The Kingdom of Bahrain is the first to announce the abandonment of the sponsor system (Kafala) and, with the assistance of the International Labor Organization (ILO), has begun the adoption of an alternative system.
The Bahraini Labor Market Regulatory Authority has proceeded to issue flexible work permits to foreign workers in order to eliminate the phenomenon of cover-up and the black visa market. The worker will be fully accountable to the law for his/her situation, as he/she will pay for health and social insurance, work permit, residence and return ticket. The flexible work permit system was a corrective movement of the labor market that enabled foreign workers to work without the sponsor system. The system targeted low and medium-skilled occupations. The Kingdom of Bahrain is also seeking through the system to correct labor market distortions and eliminate the black visa market.
Recent government reforms include safety regulations, measures to combat human trafficking, workers’ rights education campaigns, and rules giving migrants greater ability to leave their employers. Human Rights Watch found that authorities enforce some safeguards, such as a ban on midday construction work during dangerously hot summer months. But authorities have not adequately carried out several other worker protections, such as those against withholding wages, charging recruitment fees, and confiscating passports. All of these practices make it harder for workers to leave abusive work situations.
Migrant workers strike on September 7, 2021
On September 7th, Bahraini tweets posted a video showing thousands of foreign workers going on strike in Bahrain protesting maltreatment and abuse. Workers were beaten because of poor working conditions, while workers from India launched appeals to their embassy to intervene to rescue them at a time when the Bahraini Ministry of Interior did not intervene in any way to redress them. Thousands of migrant workers from Nasser S. Al Hajri Corporation W.L.L, Gulf Asia Contracting Company LLC, and Bahrain Petroleum Company , staged a nearly week-long protest in Bahrain over poor working and living conditions, resulting in violent reprisal from the companies ‘security personnel and the police.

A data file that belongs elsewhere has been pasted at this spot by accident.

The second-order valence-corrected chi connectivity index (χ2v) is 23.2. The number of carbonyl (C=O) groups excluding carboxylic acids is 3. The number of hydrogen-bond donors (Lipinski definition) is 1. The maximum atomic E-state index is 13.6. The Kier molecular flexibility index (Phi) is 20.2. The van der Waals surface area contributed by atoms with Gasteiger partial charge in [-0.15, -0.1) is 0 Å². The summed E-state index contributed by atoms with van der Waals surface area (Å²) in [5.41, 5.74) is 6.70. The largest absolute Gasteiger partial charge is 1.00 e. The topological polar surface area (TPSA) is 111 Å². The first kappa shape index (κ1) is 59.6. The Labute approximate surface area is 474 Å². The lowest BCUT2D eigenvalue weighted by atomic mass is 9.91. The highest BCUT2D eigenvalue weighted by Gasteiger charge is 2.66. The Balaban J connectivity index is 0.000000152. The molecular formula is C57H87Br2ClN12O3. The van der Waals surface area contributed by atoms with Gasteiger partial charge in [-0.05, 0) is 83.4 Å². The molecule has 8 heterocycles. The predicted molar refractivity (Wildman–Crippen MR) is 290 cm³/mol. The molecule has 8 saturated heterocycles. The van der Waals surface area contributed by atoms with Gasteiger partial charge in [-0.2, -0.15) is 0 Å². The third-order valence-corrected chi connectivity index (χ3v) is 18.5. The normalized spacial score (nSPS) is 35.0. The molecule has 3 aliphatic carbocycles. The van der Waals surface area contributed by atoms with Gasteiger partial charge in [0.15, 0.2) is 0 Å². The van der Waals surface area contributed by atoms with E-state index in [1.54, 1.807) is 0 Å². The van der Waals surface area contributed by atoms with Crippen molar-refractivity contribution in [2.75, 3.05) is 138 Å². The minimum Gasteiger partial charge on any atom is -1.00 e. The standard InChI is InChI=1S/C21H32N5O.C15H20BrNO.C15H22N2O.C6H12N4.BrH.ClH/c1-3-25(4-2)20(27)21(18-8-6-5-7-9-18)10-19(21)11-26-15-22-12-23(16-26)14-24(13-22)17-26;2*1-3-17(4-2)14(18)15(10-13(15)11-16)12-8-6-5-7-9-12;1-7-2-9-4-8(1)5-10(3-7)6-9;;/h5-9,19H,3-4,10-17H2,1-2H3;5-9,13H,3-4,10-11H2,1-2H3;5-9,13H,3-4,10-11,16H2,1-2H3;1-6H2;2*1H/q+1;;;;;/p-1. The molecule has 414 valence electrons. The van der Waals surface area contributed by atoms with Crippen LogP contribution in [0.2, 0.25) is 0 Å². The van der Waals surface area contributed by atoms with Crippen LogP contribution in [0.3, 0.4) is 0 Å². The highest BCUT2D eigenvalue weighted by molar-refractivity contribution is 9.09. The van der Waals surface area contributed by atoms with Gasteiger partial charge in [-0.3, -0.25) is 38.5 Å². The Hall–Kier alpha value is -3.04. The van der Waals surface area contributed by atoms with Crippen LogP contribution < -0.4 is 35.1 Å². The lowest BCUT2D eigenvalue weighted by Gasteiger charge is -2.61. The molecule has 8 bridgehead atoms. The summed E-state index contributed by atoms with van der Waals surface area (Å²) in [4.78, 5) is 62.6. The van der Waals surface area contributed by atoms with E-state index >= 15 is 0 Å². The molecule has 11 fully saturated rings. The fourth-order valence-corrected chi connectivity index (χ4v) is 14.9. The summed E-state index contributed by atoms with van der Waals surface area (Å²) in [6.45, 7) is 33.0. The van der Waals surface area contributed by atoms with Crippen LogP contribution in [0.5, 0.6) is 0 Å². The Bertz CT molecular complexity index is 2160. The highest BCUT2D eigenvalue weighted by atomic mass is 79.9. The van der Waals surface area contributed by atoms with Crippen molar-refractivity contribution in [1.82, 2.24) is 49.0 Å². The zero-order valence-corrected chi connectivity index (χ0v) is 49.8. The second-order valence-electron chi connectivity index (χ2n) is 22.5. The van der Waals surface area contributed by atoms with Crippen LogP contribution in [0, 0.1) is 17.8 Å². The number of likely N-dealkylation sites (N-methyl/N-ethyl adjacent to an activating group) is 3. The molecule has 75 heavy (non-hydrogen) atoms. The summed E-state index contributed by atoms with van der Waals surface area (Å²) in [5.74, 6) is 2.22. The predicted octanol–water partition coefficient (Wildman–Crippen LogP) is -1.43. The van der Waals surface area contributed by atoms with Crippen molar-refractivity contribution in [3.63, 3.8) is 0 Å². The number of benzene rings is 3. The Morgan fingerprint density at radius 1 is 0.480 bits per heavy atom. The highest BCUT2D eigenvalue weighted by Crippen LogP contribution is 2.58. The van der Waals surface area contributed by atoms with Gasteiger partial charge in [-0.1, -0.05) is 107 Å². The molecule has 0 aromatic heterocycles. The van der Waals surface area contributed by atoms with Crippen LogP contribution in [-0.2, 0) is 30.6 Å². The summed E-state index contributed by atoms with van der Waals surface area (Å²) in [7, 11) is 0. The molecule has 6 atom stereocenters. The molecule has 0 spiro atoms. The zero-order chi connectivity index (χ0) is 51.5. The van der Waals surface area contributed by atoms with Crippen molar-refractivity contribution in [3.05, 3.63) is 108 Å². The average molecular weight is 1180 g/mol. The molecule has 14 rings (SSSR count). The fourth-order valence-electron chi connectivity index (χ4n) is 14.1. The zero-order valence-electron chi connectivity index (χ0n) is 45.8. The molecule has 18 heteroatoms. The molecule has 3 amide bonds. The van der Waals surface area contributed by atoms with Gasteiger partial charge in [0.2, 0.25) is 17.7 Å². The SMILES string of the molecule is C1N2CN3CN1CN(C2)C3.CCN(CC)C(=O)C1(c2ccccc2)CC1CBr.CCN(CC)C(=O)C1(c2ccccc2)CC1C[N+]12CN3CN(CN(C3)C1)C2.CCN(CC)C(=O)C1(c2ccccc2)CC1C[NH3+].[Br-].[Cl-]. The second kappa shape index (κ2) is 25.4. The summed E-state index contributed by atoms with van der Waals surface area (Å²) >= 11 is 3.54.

According to sources, the workers were complaining about several issues, including unsafe working conditions, unhygienic and crowded accommodation, nonpayment of wages, and substandard food. The workers, hailing mainly India and Nepal, initiated a strike on Tuesday, 7 September, after one of them allegedly had sunstroke and was hospitalized.
The strike morphed into a week-long protest when the companies’ security personnel began to intimidate and harass the workers. According to sources on the ground and several videos circulating on social media, some workers were severely beaten, sustaining acute injuries including bloody bruising. Social workers in Bahrain told MR (Migrant Rights organization) that the workers blamed the deaths and sickness on the company’s’ working conditions, unhygienic accommodation, and lack of safety equipment.
Bahrain’s employers have been violating the rights of migrant workers for many years to the point of human trafficking despite the amendment of the foster care system, in the absence of any deterrent action by the Bahraini authorities. Employers impose heavy fees on workers to keep them in Bahrain to work on a free visa. Several violations of workers arriving in Bahrain are highlighted by law organizations, including: low wages, confiscation of the passports of incoming workers, excessive and forced labor, and sometimes physical, psychological and sexual abuse.
Add to that the exploitation of bulk workers by the greedy that make huge money from foreign workers and deceive them to work in Bahrain by making false promises to provide job opportunities with attractive salaries for them, so that foreign workers borrow money or sell their property in their own countries. Upon arrival in Bahrain, they find themselves without work.
Victims of human trafficking are drawn through deception or coercion and deprived of their independence, freedom of movement and choice. This third type is the largest criminal trade after the drug and arms trade, according to a report by the Peace Organization for Democracy and Human Rights.
Human Rights Watch revealed that employers who violate the rights of migrant workers do not normally face penalties under Bahraini law and rarely face the criminal consequences set out in the Penal Code and anti-trafficking laws if they face them at all. Human Rights Watch has not found evidence that Bahraini authorities have exploited anti-human trafficking legislation in force since 2008 to criminally prosecute labor offences.